If you are aware of the age of the grapevines, or you know that the canes are more than two years old, then they’re considered old. Canes that are two-plus years old won’t produce fruit anymore. Again, cut at a 45-degree angle.

3. Mark New Canes

Use the fluorescent tape to mark three to five of the best canes that will produce fruit. These are going to be the thickest canes, without a lot of buds on them. Use the pruning shears to cut these back, leaving them with no less than 15 buds on each of the canes. The 45-degree angle is needed here, too. This will leave just the healthy part of the cane.

Cutting at a 45-degree angle protects the cane from taking in too much water when it rains. 

4. Remove Unproductive Shoots

If there are any shoots that aren’t producing leaves or have less than 15 leaves, they can be clipped or pinched off. If at all possible, make sure there’s equal space between shoots. Again, this will take some level of monitoring, but it’s well worth it in the end. Getting rid of bad shoots just makes room for new ones to sprout during the next fruiting season. 

5. Prune Remaining Shoots

Any of the shoots that weren’t taken away should be pruned. Clip away the shoots, so they’re only left with little leaf clusters, with just one or two leaves each. If one looks particularly like it’s in bad shape, cut it all the way down to where it meets the trunk. Remember, loose and crumbly bark is a major indicator.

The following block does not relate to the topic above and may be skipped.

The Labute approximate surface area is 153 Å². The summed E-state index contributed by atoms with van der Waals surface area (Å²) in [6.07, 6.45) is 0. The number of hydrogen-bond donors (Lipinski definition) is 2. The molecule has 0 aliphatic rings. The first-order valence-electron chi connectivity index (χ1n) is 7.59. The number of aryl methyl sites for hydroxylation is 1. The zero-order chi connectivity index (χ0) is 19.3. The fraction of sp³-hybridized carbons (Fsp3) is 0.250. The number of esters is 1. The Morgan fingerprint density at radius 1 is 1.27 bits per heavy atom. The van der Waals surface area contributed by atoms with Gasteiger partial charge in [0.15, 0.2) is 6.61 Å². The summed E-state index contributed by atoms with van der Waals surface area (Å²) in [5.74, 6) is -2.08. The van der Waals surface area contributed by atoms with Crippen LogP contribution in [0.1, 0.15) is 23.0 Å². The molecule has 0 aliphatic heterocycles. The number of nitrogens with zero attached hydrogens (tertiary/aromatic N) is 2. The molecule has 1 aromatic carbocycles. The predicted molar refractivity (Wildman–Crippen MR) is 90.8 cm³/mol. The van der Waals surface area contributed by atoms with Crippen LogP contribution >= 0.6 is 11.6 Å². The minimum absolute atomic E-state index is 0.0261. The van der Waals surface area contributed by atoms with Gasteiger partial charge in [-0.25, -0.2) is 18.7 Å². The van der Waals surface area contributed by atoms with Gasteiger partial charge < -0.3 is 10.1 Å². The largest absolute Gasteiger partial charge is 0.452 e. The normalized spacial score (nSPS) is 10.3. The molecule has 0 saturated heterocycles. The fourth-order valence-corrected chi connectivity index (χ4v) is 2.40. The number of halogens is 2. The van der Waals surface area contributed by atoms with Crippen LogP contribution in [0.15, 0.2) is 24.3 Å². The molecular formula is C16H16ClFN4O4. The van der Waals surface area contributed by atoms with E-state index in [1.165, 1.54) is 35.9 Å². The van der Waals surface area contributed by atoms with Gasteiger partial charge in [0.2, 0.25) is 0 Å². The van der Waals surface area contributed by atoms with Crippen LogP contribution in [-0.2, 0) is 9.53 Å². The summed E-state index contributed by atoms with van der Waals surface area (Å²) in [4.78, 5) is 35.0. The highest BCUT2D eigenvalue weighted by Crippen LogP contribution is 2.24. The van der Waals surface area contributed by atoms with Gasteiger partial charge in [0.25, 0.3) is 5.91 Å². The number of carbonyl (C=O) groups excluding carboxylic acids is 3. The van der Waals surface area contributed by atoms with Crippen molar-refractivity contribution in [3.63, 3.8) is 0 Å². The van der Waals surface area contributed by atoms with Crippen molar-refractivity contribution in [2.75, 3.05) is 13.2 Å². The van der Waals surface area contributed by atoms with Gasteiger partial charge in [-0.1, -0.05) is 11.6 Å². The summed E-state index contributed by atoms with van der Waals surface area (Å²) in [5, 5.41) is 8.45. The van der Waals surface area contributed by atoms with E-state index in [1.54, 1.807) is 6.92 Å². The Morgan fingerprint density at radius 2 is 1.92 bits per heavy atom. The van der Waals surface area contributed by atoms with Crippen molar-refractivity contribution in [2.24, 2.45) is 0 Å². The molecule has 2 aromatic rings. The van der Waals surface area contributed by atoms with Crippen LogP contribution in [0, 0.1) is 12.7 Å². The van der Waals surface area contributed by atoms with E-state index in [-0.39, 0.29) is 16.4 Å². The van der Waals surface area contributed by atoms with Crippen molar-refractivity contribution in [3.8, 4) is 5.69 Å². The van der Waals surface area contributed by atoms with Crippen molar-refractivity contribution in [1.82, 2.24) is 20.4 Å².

6. Trim Wild Vines All the Way Down

Wild vines require a different approach since they’re so invasive and harder to control. They can take over your garden in the blink of an eye and hurt your other plants. These need to be cut all the way down. Down to the ground.

The goal is to keep them maintained and not allow them to get too out of control. Although, this can easily happen with these invasive wild species of grapes. Although it’s best not to use herbicides unless necessary, this might be one of those times. More on safe herbicides down below. 

7. Use a Garden Trellis